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Wednesday, October 29, 2008

24 Innocent Ex-Death Row Inmates to Hold Press Conference in Austin Friday at 2pm

Bob Ray Sanders, a columnist for the Fort Worth Star-Telegram, writes today that

Twenty-four ex-Death Row prisoners from across the country will meet Friday at the state Capitol in Austin to call for a moratorium on executions in Texas and for the creation of a statewide commission on wrongful convictions, said Kurt Rosenberg, executive director of Witness to Innocence, a Philadelphia-based organization of former Death Row inmates and their families.

Their news conference will be at 2 p.m. in the Speaker’s Committee Room.

The men who will appear at the Capitol have served "a combined total of nearly 200 years on death row for crimes they did not commit," Rosenberg said in a statement announcing the news conference.

"Last month, Texas became third in the nation in death-row exonerations when Michael Blair was the 130th person exonerated from death row," he said. "Blair’s exoneration came on the heels of a statement by Dallas County District Attorney Craig Watkins that he will re-examine nearly 40 death penalty convictions and would halt executions, if necessary, to give the reviews time to proceed."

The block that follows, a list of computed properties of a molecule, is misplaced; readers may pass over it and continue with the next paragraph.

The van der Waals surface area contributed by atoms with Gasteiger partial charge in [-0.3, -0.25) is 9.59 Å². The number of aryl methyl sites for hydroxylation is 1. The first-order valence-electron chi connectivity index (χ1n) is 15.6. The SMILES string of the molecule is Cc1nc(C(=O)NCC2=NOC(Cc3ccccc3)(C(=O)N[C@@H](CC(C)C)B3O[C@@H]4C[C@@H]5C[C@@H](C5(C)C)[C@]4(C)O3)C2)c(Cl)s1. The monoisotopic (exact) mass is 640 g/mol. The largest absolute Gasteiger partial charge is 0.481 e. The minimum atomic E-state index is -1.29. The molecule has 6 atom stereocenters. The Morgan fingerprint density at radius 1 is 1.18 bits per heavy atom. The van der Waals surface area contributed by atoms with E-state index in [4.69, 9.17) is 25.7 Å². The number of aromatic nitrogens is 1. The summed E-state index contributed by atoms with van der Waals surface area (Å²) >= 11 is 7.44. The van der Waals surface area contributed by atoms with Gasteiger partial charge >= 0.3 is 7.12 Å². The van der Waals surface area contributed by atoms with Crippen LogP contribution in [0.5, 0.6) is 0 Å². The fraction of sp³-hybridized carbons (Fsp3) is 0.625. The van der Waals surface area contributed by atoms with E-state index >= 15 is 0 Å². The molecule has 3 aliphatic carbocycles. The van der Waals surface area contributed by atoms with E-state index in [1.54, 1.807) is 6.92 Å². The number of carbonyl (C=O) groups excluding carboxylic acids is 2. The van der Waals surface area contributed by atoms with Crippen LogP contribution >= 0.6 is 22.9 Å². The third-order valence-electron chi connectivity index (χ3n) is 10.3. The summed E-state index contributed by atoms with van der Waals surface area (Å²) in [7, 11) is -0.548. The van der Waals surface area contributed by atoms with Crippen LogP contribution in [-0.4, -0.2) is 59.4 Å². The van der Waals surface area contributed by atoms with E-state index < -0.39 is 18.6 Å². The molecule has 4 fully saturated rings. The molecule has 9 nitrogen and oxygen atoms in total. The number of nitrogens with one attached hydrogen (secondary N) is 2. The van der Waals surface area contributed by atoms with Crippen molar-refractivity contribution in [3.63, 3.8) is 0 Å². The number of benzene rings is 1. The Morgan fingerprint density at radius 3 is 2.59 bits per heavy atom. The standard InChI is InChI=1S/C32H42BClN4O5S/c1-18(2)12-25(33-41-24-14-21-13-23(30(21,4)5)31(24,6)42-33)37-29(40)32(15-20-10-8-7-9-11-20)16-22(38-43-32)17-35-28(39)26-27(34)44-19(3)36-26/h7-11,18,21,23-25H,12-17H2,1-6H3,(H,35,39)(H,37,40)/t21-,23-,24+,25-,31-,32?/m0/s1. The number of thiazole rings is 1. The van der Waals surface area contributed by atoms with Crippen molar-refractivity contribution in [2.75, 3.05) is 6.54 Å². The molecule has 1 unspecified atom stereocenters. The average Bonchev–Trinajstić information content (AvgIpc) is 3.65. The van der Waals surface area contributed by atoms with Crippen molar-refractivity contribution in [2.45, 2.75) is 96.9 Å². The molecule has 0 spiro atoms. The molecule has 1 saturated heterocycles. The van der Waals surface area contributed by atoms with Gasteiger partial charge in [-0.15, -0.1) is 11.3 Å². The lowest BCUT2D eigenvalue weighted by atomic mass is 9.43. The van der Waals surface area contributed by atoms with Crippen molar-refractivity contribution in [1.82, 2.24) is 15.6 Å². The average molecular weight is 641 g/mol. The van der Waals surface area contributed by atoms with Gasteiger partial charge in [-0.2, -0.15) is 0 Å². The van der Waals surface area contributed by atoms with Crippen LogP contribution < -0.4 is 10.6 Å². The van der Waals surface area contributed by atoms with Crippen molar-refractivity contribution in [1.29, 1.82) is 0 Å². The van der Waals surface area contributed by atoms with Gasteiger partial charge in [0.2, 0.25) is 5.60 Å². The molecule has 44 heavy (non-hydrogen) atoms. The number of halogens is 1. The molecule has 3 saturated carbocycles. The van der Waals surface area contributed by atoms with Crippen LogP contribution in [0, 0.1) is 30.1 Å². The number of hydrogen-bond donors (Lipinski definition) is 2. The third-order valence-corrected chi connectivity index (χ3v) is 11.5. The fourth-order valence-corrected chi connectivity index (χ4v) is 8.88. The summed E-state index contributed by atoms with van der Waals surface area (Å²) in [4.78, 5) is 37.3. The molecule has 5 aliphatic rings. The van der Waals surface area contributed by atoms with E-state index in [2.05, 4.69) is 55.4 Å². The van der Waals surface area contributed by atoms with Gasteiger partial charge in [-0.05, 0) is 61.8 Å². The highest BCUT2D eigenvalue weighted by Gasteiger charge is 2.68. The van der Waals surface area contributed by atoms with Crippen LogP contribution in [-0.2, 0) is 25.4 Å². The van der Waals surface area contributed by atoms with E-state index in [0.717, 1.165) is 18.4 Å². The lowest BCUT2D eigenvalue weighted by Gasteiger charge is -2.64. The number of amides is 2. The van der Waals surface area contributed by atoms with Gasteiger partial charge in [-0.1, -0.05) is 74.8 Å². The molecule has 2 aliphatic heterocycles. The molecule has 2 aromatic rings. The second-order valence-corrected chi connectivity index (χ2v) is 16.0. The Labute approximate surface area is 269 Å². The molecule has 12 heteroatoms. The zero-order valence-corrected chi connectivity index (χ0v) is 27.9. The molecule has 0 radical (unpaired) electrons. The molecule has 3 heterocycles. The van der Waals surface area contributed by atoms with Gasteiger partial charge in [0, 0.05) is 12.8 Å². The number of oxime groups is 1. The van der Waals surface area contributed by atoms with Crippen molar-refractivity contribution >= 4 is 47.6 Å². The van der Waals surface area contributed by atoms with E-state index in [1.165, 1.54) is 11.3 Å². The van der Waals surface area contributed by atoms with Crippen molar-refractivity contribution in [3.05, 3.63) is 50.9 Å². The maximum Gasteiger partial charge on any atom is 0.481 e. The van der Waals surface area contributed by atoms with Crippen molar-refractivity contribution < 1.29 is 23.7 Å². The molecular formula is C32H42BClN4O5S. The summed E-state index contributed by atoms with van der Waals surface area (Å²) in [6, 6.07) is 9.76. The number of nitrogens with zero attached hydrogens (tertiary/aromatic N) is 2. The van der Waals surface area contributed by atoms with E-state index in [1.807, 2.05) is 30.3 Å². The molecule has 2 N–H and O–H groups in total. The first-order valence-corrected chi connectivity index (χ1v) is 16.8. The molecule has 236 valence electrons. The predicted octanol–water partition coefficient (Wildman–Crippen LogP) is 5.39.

Watkins’ announcement also came in the wake of Dallas County’s record-setting number of overall exonerations — 18 since 2001.

"Witness to Innocence believes the rest of the state should follow Watkins’ lead and halt executions while it studies its broken death penalty system, which has exonerated nine people from death row since 1987, third only to Florida and Illinois in death-row exonerations," Rosenberg said.

More and more leaders are recognizing that we do have a broken system in the Lone Star State.

Last summer the Texas Court of Criminal Appeals announced the creation of a Texas Criminal Justice Integrity Unit to examine weaknesses in the criminal justice system. And, Chief Justice Wallace Jefferson of the Texas Supreme Court is among those calling for a statewide innocence commission.

It makes sense that while we recognize an imperfect system with weaknesses that must be examined and corrected, there ought not to be any more executions in Texas until those issues have been fully addressed.

The Star-Telegram is on record supporting a moratorium on executions.

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